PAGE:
My next visit was the Belgian Grand Prix. In the meantime Benetton were under investigation again over the removal of a filter in their refuelling rig that had resulted in Jos Verstappen’s car becoming engulfed in flames during his pit stop, The consequences could have been expulsion from the Championship, but they were acquitted.
There were two things that particularly caught my eye at Spa. Firstly, there was a ridiculous white painted ‘S’ bend in the miidle of the track at Eau Rouge which was a hurriedly inserted chicane in the fall-out of the Ratzenburger and Senna tragedies. Also the Lotus team, now on its last legs, used six different drivers that season and in Belgium gave an F1 debut to countryman Philippe Adams. When I saw him and regular driver, Johnny Herbert, together I thought I was seeing double. they looked like twins.
Michael Schumacher won again with Damon Hill second, or so we thought. By the time I got to Calais for the ferry home came the news that he had been disqualified as the underfloor plank of his car had worn below the permitted amount.
Soon after the Belgian Grand Prix, Schumacher’s ban for ignoring the Silverstone black flag was upheld so he missed the next two races. Of the two races he had been disqualified from and the two from which he was banned, Damon Hill benefitted by winning, or being promoted to winner of them all. Suddenly. the Championship was taking on a different perspective.
And so to round sixteen, the final race of the season, the Australian Grand Prix in Adelaide. It was all to play for between Michael Schumacher on 92 points and Damon Hill on 91 and hopefully it would not be settled by the pair driving into each other, Prost and Senna style. So much for that.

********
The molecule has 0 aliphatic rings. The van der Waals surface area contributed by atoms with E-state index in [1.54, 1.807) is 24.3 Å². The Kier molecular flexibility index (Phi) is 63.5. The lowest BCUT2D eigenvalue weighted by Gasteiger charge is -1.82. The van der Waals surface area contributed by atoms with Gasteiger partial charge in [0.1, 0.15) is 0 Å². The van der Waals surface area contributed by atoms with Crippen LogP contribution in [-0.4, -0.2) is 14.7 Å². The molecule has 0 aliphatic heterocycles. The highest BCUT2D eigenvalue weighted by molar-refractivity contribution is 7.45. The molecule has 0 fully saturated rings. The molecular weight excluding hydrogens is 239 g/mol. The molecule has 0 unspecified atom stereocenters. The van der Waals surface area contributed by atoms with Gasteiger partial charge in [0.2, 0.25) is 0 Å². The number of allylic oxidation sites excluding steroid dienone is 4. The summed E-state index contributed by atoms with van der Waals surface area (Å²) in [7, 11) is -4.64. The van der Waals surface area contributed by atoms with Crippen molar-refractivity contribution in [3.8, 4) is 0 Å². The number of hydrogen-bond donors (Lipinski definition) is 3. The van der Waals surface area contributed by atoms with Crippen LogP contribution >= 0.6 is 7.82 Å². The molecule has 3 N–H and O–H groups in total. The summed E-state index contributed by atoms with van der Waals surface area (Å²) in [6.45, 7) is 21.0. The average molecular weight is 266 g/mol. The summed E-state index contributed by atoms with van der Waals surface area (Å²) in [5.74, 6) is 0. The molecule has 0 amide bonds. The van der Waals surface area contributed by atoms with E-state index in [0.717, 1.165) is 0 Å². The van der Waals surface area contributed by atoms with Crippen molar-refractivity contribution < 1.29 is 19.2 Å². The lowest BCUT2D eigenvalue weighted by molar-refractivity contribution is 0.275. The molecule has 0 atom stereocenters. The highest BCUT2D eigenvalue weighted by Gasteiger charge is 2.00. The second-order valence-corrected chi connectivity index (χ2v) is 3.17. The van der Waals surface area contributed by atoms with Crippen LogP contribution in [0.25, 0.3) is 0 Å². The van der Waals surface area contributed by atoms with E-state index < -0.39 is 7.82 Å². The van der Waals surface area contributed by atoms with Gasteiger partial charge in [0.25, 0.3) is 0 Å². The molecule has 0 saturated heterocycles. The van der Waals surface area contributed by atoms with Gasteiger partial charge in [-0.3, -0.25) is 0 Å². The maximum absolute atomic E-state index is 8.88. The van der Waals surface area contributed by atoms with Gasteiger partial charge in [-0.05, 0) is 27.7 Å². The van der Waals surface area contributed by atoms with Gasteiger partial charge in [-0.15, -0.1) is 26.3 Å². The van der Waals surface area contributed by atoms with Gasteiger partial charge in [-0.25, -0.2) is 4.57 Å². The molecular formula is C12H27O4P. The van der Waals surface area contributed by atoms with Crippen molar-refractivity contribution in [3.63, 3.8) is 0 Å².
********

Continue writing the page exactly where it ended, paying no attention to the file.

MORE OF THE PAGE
Just before half distance with Schumacher first and Hill second, the Benetton ran wide hitting a wall hard enough to slow the car and present Damon Hill an opportunity to pass. Whether intentionally, by accident or a case of ‘I didn’t see he was there’, the TV footage clearly shows the Benetton drive diagonally across the track and into the passing Williams. Schumacher retired immediately as World Champion as Hill limped around to the pits to retire with broken suspension. The race brought the final victory for Nigel Mansell who had shared the second Williams drive with David Coulthard and Williams retained the Constructors Championship.
It can be argued that Michael Schumacher did well to win his first World Championship with effectively four races less than Damon Hill. But there will always be some question marks over the way in which it was done.
Note: Many of these images are taken from original prints, negatives and slides that are nearly 40 years old and are therefore not reproduced to the same standard as current day digital images. All reasonable attempts have been made to ensure these images are reproduced to the best possible standard, however, in some instances colour casts and blemishes may be present.